For two years now, President Obama has been answering the questions of The People using YouTube as his platform. One of the most frequent questions asked in each of these conferences was on Obama’s view of the legalization of drugs, specifically marijuana.
In the past, Obama has skirted these questions, either laughing them off or ignoring them all together, which was a shame. But this year he finally addressed this topic head on in a clear cut manner.
It was MacKenzie Allen, a retired police officer from Medford, Mass., who finally broke through the wall of silence with her question, “Sir, do you think there will or should come a time for us to discuss the possibility of legalization, regulation, and control of all drugs, thereby doing away with the violent criminal market as well as a major source of funding for international terrorism?”
“Well, I think this an entirely legitimate topic for debate,” Obama said. “I am not in favor of legalization. I am a strong believer that we have to think more about drugs as a public health problem. When you think about other damaging activities in our society – smoking, drunk driving, making sure you’re wearing seatbelts – you know, typically we’ve made huge strides over the last 20, 30 years by changing people’s attitudes.”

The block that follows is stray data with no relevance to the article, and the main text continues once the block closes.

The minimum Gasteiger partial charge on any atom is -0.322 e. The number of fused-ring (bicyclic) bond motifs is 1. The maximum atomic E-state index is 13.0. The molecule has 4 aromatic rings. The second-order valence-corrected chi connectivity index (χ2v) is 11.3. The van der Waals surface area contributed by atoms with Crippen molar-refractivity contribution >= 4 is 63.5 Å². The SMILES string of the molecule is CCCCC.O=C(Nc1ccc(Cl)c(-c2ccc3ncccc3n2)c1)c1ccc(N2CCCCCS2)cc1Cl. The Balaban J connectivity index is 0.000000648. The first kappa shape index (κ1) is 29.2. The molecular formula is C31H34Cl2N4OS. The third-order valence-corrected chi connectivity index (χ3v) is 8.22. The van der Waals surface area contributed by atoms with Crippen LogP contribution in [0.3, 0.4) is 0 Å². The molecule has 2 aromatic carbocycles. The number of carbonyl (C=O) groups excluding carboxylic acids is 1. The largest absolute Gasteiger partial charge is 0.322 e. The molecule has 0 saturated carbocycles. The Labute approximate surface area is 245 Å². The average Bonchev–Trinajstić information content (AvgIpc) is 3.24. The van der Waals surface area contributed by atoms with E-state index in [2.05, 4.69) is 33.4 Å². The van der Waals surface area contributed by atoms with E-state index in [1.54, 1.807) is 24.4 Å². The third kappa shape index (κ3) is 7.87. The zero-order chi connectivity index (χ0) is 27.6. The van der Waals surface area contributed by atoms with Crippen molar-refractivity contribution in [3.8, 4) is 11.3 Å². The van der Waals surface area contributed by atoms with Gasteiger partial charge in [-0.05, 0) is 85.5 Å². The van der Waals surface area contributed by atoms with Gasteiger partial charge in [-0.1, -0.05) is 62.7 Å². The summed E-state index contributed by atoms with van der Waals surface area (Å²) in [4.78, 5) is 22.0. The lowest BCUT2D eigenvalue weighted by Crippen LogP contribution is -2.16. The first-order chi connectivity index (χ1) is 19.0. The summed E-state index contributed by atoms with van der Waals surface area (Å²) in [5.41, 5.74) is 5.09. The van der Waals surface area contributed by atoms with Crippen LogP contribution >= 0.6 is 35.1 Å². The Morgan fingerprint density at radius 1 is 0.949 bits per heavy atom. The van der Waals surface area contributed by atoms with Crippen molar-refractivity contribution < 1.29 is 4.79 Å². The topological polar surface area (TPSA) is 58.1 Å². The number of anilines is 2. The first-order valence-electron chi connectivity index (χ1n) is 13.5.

“And on drugs,” he continued, “I think that a lot of times we have been so focused on arrests, incarceration, interdiction that we don’t spend as much time thinking about how do we shrink demand.”
An interesting response to a complex question. We here at AllTreatment have naturally been interested in this topic, would the legalization of drugs help the status of the drug cartels in Mexico, or other such organizations around the world? While seeking out a response, we asked Sylvia Longmire, an expert on the Cartels in Mexico (you can read the full interview here), and her answer was essentially, when alcohol prohibition was lifted the gangs were still around, simply less well funded, thus they began seeking new forms of under the counter income, which is surely what will happen with the lifting of drug prohibition.
This is a complex issue with viewpoints ranging all over the field. What are your thoughts? How do you feel about Obama’s response? What do you think should be done in terms of drug legalization?